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Reciting the Most Beautiful Names of Allah

Shaykh Jamir Meah is asked the proper way to make remembrance or dhikr of the Name of Allah, Al Latif, and the benefits thereof.

Question:

Assalam alaykum wa rahmat Allah wa barakatuh.

I was wondering about the difference in reciting the names of Allah Most High using the different forms. For example is there a difference if I recite “Al Wadood” or “Ya Wadood.”

The reason I ask this is that I have read that reciting the Name “Al Latif” wards off bad things, but reciting “Ya Latif” brings good things. I wondered whether this is specially for the name of Allah, Al Latif, or if something like this is applicable for other names too.

Jazakum Allah khayran.

Answer:

Wa alaykum assalam wa rahmat Allah wa barakatuh.

I could not find any reference to the difference between calling upon Allah Most High through any of the Divine Names, with the preceding “Ya” or “Al” such as in your examples “Ya Wudud” and “Al Wudud.”

Nor could I find any specific reference to the different outcomes mentioned between the specific formulas of “Al Latif” and “Ya Latif,” though spiritual masters have stated that the recitation of “Ya Latif” protects the people and the place that this Divine Name is recited in from hardships and afflictions. (The Shadhili Tariqa)

Al Latif

The Divine Name ‘Al Latif’ carries the meaning of the ‘One who is most subtle, gracious, kind and gentle’. It also denotes a Being that is so sublime that He is beyond human comprehension. Because He is the Sublime, the Most Subtle, He (alone) encompasses and reveals the subtleties of all things.

Al Latif is the Divine Name. When one calls out Ya Latif, O Subtle, Gentle Gracious One, in accordance to rules of Arabic grammar, the definite article “al” (meaning “The”) drops from the noun when the “calling” prefix (al munada) “Ya” is employed. Thus, essentially one is still saying “Ya al Latif,” but to say it as such is grammatically incorrect.

This applies to all the Divine Names.

You may also find the following answer helpful:

Is it Possible to Do a Wird Without Having Access to a Shaykh?

And Allah knows best.

Warmest salams,
Jamir

Checked and approved by Shaykh Faraz Rabbani.


Knowing Allah Through His Beautiful Names, by Shaykh Faraz Rabbani

Shaykh Faraz Rabbani explained how to know Allah, increase in faith, and become better people through knowing, understanding, and living the meanings of Allah’s 99 Names. This interactive, engaging lesson was delivered in London, England, to young students at the SMS – Supplementary Muslim School (run by the An-Nisa Society), during a December 2016 SeekersHub Global trip.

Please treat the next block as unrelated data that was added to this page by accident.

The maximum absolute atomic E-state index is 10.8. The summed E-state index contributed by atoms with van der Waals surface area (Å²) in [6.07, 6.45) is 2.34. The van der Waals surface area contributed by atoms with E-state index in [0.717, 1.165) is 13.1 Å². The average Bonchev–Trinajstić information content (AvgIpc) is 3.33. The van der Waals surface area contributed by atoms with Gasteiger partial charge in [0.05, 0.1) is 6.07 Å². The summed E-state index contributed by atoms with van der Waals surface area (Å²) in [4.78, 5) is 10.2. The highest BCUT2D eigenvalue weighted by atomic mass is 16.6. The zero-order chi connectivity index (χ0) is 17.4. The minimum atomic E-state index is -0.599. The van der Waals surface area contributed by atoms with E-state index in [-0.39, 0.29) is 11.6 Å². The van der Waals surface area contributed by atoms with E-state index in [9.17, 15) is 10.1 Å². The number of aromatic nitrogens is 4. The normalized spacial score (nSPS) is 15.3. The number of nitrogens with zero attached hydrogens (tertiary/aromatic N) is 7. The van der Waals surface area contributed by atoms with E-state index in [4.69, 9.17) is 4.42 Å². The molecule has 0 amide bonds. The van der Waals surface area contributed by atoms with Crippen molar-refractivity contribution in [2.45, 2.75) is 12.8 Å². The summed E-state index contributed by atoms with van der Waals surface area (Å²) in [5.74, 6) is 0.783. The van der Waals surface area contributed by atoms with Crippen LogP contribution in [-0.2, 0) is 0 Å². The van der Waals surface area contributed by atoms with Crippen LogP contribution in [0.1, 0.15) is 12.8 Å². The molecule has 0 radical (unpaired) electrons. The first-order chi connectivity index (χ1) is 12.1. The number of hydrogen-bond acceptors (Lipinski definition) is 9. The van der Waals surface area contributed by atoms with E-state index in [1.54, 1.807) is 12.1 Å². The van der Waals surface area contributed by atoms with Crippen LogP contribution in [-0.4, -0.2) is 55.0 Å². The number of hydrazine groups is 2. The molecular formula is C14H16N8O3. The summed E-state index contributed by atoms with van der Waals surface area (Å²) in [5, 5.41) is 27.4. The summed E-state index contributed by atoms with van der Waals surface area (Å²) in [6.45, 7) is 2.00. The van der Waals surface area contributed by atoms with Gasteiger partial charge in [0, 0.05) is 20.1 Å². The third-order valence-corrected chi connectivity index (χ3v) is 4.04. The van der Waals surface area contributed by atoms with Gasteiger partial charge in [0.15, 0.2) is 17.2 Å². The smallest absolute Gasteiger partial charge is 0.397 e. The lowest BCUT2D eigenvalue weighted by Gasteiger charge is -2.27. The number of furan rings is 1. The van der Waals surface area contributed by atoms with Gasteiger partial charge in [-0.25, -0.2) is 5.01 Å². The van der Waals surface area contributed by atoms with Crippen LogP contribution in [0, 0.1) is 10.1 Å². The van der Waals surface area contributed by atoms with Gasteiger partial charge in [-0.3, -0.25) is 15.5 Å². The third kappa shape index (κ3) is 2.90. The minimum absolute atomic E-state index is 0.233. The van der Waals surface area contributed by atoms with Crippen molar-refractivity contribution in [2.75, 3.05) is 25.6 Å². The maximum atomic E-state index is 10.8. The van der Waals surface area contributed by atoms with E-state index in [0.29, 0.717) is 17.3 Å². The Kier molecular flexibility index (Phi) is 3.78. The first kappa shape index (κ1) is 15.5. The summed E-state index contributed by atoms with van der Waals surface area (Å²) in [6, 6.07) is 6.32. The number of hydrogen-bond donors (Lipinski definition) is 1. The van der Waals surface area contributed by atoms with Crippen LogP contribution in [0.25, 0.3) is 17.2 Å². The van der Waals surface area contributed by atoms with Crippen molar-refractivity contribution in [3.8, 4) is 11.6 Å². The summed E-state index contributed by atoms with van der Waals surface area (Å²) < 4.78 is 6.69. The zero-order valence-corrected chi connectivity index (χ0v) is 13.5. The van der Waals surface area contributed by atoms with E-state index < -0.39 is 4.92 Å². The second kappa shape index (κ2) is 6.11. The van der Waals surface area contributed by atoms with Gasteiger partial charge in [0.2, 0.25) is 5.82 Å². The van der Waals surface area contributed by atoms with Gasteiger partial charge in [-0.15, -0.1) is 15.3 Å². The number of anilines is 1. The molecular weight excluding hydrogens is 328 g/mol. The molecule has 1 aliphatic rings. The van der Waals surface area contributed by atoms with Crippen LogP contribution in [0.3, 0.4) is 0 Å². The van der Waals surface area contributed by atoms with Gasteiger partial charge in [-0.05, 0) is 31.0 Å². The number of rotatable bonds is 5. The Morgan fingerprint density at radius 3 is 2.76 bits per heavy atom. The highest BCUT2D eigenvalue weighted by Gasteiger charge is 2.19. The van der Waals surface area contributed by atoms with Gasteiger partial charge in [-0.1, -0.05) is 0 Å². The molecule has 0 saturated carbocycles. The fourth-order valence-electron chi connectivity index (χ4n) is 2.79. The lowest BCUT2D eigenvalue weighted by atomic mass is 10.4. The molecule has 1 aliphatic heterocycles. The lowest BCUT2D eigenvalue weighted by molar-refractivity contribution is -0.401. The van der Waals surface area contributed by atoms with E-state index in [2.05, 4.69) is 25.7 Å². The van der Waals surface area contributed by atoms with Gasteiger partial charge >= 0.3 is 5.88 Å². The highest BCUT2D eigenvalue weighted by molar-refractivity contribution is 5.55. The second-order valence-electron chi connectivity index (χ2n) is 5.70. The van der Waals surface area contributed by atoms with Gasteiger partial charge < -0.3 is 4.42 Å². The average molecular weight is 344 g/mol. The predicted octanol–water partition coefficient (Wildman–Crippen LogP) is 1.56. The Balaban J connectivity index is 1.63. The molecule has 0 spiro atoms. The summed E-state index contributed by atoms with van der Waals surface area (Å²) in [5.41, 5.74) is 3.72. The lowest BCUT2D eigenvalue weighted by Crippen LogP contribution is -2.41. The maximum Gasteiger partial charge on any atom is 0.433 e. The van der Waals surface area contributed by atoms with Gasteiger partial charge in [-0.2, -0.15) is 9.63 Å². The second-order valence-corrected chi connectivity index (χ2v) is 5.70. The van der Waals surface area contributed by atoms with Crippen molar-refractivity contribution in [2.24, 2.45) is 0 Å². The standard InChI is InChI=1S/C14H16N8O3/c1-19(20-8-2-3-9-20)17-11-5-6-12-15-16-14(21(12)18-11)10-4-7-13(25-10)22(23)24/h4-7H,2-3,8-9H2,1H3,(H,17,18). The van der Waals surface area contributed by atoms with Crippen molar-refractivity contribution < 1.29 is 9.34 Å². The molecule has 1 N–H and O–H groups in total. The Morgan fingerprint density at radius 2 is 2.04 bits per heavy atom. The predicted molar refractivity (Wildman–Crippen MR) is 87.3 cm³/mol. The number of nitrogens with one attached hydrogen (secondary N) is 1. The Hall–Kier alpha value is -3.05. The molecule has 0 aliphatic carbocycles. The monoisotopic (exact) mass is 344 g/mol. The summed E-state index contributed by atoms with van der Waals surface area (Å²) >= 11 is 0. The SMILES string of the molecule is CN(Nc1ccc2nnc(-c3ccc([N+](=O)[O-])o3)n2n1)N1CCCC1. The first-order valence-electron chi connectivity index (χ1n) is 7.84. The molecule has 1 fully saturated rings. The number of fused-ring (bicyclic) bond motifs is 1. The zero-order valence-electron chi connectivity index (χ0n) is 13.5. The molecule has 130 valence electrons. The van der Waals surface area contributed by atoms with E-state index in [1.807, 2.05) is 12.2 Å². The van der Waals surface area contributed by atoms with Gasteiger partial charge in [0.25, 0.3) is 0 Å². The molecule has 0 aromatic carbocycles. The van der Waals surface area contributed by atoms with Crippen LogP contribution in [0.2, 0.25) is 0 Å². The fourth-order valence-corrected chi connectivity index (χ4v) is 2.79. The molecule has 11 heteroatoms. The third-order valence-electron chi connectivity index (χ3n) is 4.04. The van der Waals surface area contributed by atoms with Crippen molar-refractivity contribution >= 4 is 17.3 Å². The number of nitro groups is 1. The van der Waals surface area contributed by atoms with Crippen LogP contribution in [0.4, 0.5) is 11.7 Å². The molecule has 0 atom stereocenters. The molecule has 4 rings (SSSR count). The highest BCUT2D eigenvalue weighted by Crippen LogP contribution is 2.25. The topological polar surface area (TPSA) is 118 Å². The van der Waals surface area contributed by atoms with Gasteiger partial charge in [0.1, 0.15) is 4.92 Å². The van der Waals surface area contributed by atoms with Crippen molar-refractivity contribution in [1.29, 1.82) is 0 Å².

Resources on the Names of Allah

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Do I Need a Proof to Recite the 99 Names and the Throne Verse in a Specific Manner?

Answered by Shaykh Shuaib Ally

Question: Assalam alaykum,

Is it a bad innovation to recite the 99 names of Allah,to recite a name of Allah for a fixed number or to recite the verse of the Throne after every obligatory prayer?

Answer: Assalamu ‘alaykum,

I hope you are well.

General Principle

One does not need a specific proof to recite verses, supplications, invocations, or litanies, for which a general proof already exists.

That is, it has already been established by means of general proofs, found in the Qur’an and Prophetic practice, that certain actions – reciting the Qur’an, supplicating to Allah, invoking Him, reciting his beautiful names – are praiseworthy and incur benefit and reward.

Because of this, one does not need a further proof to allow him to choose a specific time, manner, or method by which he goes about accomplishing this.

This has been understood as a general principle; ibn ‘Allān, the 11th C Shafiʿi, records that the 7th C Shafiʿi Sultan of Scholars, Ibn ‘Abd al-Salam, argued that if something is already a sunnah, doing it consistently at specific times only does not remove it from its default ruling, that of being a sunnah action.

Examples of this in Practice

In practice, this rule is known implicitly through our scholarly literature, which contains numerous instances of scholars trying out specific litanies, finding that it has incurred certain benefit in their lives, and then sticking to it as a practice, and encouraging others to do the same.
They then have termed such actions they have adopted ‘tried and tested,’ a designation that would have been superfluous were there to already exist a specific textual evidence for their adopted practice.

Ibn al-Qayyim al-Jawziyya, the 8th C Hanbali and student of Shaykh al-Islam ibn Taymiyya, in his works dealing with spirituality, includes a number of examples of actions he and his teacher engaged in regularly, for which there were no specific proofs.